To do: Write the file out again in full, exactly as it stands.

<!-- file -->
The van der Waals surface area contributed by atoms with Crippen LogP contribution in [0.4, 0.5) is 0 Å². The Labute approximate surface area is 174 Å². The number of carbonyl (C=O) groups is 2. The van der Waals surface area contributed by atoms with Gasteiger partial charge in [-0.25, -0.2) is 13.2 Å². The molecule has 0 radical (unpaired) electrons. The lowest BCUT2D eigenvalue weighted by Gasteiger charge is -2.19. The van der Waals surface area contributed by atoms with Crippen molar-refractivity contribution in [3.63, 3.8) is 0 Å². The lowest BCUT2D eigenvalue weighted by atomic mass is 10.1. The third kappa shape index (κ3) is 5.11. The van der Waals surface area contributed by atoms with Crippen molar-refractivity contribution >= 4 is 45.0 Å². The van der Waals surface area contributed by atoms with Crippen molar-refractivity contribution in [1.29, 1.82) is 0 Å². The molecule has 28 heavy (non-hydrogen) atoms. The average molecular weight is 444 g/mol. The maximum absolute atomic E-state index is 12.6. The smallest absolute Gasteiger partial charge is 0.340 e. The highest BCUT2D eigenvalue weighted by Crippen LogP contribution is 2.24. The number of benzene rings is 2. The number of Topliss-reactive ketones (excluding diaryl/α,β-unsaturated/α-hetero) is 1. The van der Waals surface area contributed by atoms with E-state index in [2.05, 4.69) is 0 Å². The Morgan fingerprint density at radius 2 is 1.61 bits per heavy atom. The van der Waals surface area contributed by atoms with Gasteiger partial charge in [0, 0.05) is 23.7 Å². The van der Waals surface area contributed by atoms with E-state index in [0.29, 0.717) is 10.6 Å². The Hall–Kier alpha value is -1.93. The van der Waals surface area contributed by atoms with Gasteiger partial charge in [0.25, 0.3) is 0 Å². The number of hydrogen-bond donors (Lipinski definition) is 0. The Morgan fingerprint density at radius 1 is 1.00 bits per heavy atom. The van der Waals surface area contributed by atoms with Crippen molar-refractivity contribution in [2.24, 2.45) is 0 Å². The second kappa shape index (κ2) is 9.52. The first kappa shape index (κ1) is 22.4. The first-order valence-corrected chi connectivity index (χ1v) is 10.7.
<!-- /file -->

The van der Waals surface area contributed by atoms with Crippen LogP contribution in [0.4, 0.5) is 0 Å². The Labute approximate surface area is 174 Å². The number of carbonyl (C=O) groups is 2. The van der Waals surface area contributed by atoms with Gasteiger partial charge in [-0.25, -0.2) is 13.2 Å². The molecule has 0 radical (unpaired) electrons. The lowest BCUT2D eigenvalue weighted by Gasteiger charge is -2.19. The van der Waals surface area contributed by atoms with Crippen molar-refractivity contribution in [3.63, 3.8) is 0 Å². The lowest BCUT2D eigenvalue weighted by atomic mass is 10.1. The third kappa shape index (κ3) is 5.11. The van der Waals surface area contributed by atoms with Crippen molar-refractivity contribution >= 4 is 45.0 Å². The van der Waals surface area contributed by atoms with Crippen molar-refractivity contribution in [1.29, 1.82) is 0 Å². The molecule has 28 heavy (non-hydrogen) atoms. The average molecular weight is 444 g/mol. The maximum absolute atomic E-state index is 12.6. The smallest absolute Gasteiger partial charge is 0.340 e. The highest BCUT2D eigenvalue weighted by Crippen LogP contribution is 2.24. The number of benzene rings is 2. The number of Topliss-reactive ketones (excluding diaryl/α,β-unsaturated/α-hetero) is 1. The van der Waals surface area contributed by atoms with E-state index in [2.05, 4.69) is 0 Å². The Morgan fingerprint density at radius 2 is 1.61 bits per heavy atom. The van der Waals surface area contributed by atoms with Gasteiger partial charge in [0, 0.05) is 23.7 Å². The van der Waals surface area contributed by atoms with E-state index in [0.29, 0.717) is 10.6 Å². The Hall–Kier alpha value is -1.93. The van der Waals surface area contributed by atoms with Gasteiger partial charge in [0.25, 0.3) is 0 Å². The number of hydrogen-bond donors (Lipinski definition) is 0. The Morgan fingerprint density at radius 1 is 1.00 bits per heavy atom. The van der Waals surface area contributed by atoms with Crippen molar-refractivity contribution in [2.24, 2.45) is 0 Å². The second kappa shape index (κ2) is 9.52. The first kappa shape index (κ1) is 22.4. The first-order valence-corrected chi connectivity index (χ1v) is 10.7.